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Institutions were at the foundation of development economics, when it was first established as a separate branch of economics. Indeed, one important impetus behind the emergence of development economics was the recognition that developing countries have socio-economic institutions that are different from the ones that exist in the industrialised countries. The chapter provides a long term analytical perspective on the theory of institutions in economic development—from old institutionalism to new institutional economies—and critically assess todays’ mainstream view on institutions and economic development. Specifically, we engage with four main analytical issues, that is, (i) the definition of institutions, (ii) the conceptualisation of the role of institutions, (iii) the theory of the relationship between institutions and economic development, and (iv) the theory of economic development. Building on this critical review, the chapter then highlights the importance of focusing on the variety of types, forms and functions that institutions have taken historically, and even more critically on their collective nature. In this respect, we build on Abramovitz’s concept of social capability understood as “tenacious societal characteristics” embedded in productive organisations, as well as a variety of political, commercial, industrial and financial institutions. The chapter develops the idea of social capability by analysing and providing historical examples of six specific types of institutions and their role—forms and functions—in the industrialisation process. The institutional taxonomy includes six types of institutions: (i) institutions of production, (ii) institutions of productive capabilities development, (iii) institutions of corporate governance, (iv) institutions of industrial financing, (v) institutions of industrial change and restructuring and (vi) institutions of macroeconomic management for industrialisation. The chapter concludes by emphasising the importance of developing productive capabilities, not just at the individual or the firm level but also at the sectoral and social level, in the process of economic development, and especially industrialisation.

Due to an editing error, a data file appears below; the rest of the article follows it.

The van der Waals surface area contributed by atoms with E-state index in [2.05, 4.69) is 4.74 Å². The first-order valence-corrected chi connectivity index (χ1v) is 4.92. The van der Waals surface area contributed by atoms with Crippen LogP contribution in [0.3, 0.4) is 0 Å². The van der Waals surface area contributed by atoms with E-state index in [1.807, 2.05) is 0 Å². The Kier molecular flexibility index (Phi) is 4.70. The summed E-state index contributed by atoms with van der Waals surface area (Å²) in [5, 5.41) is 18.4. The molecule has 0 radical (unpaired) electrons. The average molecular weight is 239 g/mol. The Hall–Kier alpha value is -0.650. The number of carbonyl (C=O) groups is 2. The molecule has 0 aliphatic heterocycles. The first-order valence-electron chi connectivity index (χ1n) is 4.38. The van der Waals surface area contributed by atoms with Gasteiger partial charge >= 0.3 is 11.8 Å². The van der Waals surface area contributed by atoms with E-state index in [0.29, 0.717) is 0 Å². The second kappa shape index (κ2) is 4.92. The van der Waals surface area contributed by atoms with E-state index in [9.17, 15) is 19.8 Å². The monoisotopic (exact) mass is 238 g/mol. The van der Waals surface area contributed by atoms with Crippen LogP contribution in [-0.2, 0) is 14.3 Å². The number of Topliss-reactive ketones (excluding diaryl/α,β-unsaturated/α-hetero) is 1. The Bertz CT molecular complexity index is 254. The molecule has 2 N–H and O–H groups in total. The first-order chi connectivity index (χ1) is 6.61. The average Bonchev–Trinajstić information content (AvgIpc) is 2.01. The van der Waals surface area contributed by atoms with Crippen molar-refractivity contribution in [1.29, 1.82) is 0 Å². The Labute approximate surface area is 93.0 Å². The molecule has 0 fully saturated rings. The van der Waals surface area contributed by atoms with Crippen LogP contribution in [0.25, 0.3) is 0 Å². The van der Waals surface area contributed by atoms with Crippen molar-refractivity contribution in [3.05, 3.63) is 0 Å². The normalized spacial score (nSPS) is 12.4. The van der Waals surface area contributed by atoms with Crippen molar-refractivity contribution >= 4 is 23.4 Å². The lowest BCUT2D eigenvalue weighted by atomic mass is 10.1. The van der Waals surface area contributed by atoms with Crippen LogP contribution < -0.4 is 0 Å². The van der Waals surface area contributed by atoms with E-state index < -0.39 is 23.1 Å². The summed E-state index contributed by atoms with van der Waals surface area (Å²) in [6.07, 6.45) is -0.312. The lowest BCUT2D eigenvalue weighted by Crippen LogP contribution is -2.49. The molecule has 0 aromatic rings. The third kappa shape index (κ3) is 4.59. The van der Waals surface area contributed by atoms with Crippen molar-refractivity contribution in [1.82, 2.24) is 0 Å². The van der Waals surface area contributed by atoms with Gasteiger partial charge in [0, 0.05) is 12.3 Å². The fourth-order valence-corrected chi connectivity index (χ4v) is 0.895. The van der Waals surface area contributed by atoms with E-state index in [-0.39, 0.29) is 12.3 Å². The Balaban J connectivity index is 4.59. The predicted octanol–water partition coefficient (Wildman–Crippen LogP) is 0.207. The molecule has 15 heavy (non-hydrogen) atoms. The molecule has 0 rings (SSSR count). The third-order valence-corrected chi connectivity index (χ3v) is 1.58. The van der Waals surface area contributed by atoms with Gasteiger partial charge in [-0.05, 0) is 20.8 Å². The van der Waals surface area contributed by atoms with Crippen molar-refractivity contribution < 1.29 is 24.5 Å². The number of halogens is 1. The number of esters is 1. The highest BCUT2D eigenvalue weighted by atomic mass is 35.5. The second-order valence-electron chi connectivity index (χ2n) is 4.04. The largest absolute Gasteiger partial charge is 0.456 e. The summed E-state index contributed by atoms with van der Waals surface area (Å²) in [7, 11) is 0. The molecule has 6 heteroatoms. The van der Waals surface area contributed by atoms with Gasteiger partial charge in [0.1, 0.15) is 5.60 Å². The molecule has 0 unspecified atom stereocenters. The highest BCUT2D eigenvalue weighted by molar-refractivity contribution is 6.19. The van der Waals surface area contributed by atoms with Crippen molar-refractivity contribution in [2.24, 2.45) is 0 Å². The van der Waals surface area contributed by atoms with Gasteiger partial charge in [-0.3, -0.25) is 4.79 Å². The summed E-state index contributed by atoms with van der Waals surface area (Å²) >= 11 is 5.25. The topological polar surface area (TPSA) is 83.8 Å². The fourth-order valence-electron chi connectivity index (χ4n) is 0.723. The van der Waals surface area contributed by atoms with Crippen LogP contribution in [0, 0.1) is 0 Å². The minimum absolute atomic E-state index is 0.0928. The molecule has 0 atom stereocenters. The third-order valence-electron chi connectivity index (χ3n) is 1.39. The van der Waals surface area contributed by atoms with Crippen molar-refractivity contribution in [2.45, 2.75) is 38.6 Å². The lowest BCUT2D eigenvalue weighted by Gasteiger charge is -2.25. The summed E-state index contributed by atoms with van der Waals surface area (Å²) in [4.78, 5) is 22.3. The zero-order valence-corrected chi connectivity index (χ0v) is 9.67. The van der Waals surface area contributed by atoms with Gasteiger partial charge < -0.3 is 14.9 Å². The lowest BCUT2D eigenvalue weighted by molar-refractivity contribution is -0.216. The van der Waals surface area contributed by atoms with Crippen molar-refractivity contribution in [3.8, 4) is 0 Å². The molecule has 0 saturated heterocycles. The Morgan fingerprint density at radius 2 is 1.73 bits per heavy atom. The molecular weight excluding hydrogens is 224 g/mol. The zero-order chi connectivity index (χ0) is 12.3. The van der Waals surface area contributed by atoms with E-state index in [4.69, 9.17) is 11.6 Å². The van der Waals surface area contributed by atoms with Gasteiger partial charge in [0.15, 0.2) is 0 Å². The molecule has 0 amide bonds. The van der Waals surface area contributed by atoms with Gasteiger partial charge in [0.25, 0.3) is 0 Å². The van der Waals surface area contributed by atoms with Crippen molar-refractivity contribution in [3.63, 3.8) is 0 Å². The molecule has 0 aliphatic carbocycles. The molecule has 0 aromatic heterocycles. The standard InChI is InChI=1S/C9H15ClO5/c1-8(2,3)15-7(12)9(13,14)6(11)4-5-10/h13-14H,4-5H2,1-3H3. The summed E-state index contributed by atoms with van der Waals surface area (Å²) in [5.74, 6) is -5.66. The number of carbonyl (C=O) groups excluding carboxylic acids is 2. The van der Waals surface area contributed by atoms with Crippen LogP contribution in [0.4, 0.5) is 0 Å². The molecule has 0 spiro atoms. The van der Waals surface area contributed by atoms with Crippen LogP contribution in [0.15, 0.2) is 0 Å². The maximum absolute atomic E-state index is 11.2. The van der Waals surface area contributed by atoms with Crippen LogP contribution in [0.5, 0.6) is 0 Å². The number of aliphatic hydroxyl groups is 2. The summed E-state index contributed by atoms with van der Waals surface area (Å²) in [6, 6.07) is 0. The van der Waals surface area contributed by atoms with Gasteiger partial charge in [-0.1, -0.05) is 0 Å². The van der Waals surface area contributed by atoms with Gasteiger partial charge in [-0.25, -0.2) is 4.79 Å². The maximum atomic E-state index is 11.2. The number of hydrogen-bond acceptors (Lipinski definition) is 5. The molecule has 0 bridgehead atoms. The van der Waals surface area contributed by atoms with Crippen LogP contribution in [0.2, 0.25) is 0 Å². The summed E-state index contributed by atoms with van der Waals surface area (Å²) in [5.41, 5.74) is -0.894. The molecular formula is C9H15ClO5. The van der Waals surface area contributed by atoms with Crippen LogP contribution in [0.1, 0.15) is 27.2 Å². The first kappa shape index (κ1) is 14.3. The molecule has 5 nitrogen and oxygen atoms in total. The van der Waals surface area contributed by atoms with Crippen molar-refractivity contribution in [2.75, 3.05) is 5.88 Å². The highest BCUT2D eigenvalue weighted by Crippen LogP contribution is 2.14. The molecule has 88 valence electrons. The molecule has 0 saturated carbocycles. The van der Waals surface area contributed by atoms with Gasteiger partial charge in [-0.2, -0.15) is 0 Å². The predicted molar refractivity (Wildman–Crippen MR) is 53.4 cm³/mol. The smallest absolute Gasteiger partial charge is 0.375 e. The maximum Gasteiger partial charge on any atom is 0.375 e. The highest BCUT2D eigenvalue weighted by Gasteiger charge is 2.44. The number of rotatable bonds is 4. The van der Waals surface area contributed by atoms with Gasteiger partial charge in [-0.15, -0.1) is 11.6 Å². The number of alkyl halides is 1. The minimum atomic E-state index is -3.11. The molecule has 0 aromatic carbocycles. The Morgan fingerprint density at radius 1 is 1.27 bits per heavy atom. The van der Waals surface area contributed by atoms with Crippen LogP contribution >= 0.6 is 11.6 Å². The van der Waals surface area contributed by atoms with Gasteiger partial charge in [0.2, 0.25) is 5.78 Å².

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Insights from Classical and Marxist economics, in contrast, were used much more by early development economists—Albert Hirschman, Simon Kuznets, Arthur Lewis and Michal Kalecki being the best examples—because their theories were based on the institutions of early capitalism, which were much more similar to those that existed in developing countries in the 1940s and the 1950s.
The other important work is La Porta et al. ( 2008).
However, the DB index has often been criticised for being partial, not least by the former chief economist of the World Bank, Paul Romer, who, while he was in the job, argued that a former director in charge of the index manipulated it, so that Chile would rank lower than otherwise, in an apparent attempt to hurt the left-leaning government of Michelle Bachelet (Source: https://www.wsj.com/articles/world-bank-unfairly-influenced-its-own-competitiveness-rankings-1515797620).
The evaluation by the Independent Evaluation Group (IEG) of the World Bank has expressed a strong reservation about the ‘governance’ components of the CPIA (IEG 2010).
This thought is behind the extraordinary claim that “the most important contributions to the study of institutions and development have nothing to do with … issues like legal systems, state-owned enterprises, financial regulation and corporate governance to corruption and political systems” (Keefer 2011: 547). Also note the emphasis on institutional function (security of property rights) over institutional forms.
Moreover, in measuring the quality of private property rights, the focus is on the protection of property holders against ‘appropriation’ by the government, when a lot of appropriation happens by other private-sector agents (van Noor 2018).
Notable exceptions can be found in the work of Elinor Ostrom on governing the commons (for which she received—the only female winner—Nobel Prize in Economics), as well as contributions by Masahiko Aoki and Yujiro Hayami on the role of communities alongside markets in economics development (see Ostrom 1990; Aoki and Hayami 2001).
As highlighted by Gregory Tassey ( 2005: 103), basic science is a public good, while “the fact that specific elements of an industrial technology are quasi-public goods means that their efficient development over the entire life cycle requires a mixture of public and private funding, distributed according to the magnitude and duration of various market barriers”.
With the spreading of international trade, institutions in charge of developing, certifying and enforcing technical standards have acquired a central role. Standards play an important role in technological innovation activities, especially with the increasing complexity of product and their product system features.
This has enabled the Wallenberg family in Sweden to have controlling stakes in companies whose collective capitalisation accounts for around 50 per cent of Stockholm stock exchange.
The German financial infrastructure also includes the German Bank for Settlements (AG) and an articulated multi-layered system of public saving banks and credit cooperatives working with SMEs.
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- Institutions and the Process of Industrialisation: Towards a Theory of Social Capability Development
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